Everyone has the Right to a Fair Trial

By: Right for Education


posted on: April 5th, 2016

BY LAURA FITZGIBBON

WHEN DO YOU HAVE THE RIGHT TO A FAIR TRIAL?
A right to a fair trial does not only apply to criminal offences (like violence, sexual offences, theft and property damage). You have the right to a fair trial for all trials relating to all law. Other law that might affect you is, for example, law to do with your job and ownership of your house.
WHAT DOES A RIGHT TO ‘A FAIR TRIAL’ MEAN?
It means that if someone says that you have done something that is against the law, then you have the right to a fair trial to find out if it is true.
A trial is where you go to court and a judge, or a judge and jury, is given information about what the other person says that you have done and then decides whether it is true. If they decide that it is true, they can punish you. This punishment could be something like being sent to prison or having to pay money.
A trial is a fair trial if:
• It is not biased. This means that no one who knows you should make a decision in your trial.
• If it takes place a reasonable amount of time after you are accused. You should not have to wait a very long time before your trial so that you know what the decision is. Also, if you are being held in a prison before you have a trial in a criminal offence, this means that you won’t be kept in prison for too long before your trial.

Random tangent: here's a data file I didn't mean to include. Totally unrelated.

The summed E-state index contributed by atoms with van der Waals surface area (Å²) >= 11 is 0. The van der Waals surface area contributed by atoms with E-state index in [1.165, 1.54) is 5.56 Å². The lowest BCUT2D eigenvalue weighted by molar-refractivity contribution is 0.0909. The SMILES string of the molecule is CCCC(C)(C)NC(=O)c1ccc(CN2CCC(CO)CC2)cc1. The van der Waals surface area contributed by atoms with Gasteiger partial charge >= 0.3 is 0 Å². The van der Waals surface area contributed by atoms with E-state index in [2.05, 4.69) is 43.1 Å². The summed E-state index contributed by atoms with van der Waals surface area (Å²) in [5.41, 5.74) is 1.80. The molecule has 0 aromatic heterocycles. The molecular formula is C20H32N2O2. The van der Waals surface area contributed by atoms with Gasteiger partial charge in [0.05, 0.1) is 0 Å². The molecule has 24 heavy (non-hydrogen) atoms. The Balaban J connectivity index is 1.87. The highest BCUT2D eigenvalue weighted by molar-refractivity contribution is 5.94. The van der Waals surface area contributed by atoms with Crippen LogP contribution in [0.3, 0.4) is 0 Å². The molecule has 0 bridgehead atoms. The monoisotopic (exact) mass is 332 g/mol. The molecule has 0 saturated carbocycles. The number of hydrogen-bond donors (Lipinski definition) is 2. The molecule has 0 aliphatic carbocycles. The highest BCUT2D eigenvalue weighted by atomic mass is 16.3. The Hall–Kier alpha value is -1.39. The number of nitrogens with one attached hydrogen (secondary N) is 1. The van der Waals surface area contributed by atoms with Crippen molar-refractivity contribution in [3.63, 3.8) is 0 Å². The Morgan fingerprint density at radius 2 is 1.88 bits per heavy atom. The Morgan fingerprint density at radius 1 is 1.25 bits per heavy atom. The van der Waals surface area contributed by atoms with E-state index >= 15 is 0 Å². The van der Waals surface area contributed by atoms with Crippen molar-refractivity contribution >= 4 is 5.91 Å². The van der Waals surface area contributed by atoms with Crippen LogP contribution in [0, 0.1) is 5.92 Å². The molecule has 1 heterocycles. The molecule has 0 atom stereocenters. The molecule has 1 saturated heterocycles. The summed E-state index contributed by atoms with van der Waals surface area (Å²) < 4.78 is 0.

• You have the right to be listened to in court. It is not only the person who accuses you of doing something wrong that should be allowed to give information and evidence to the judge or jury.
• The person in charge (the judge) is qualified and trained to do that job.
• It is trial where you are innocent until proven guilty. This means that the person who says that you have done something wrong must prove that you did. You should never have to prove that you did not do something wrong.
The right to a fair trial also means that you have the right to be told if you have been accused of doing something illegal. This is so you can attend the trial and be listened to if you want to.
It also means that when a decision has been made in a trial, the person who the decision was made about has a right to know the reasons why it has been made.
WHY IS IT SO IMPORTANT?
If you did not have the right to a fair trial, then it would be easy to be punished for something that you did not do.

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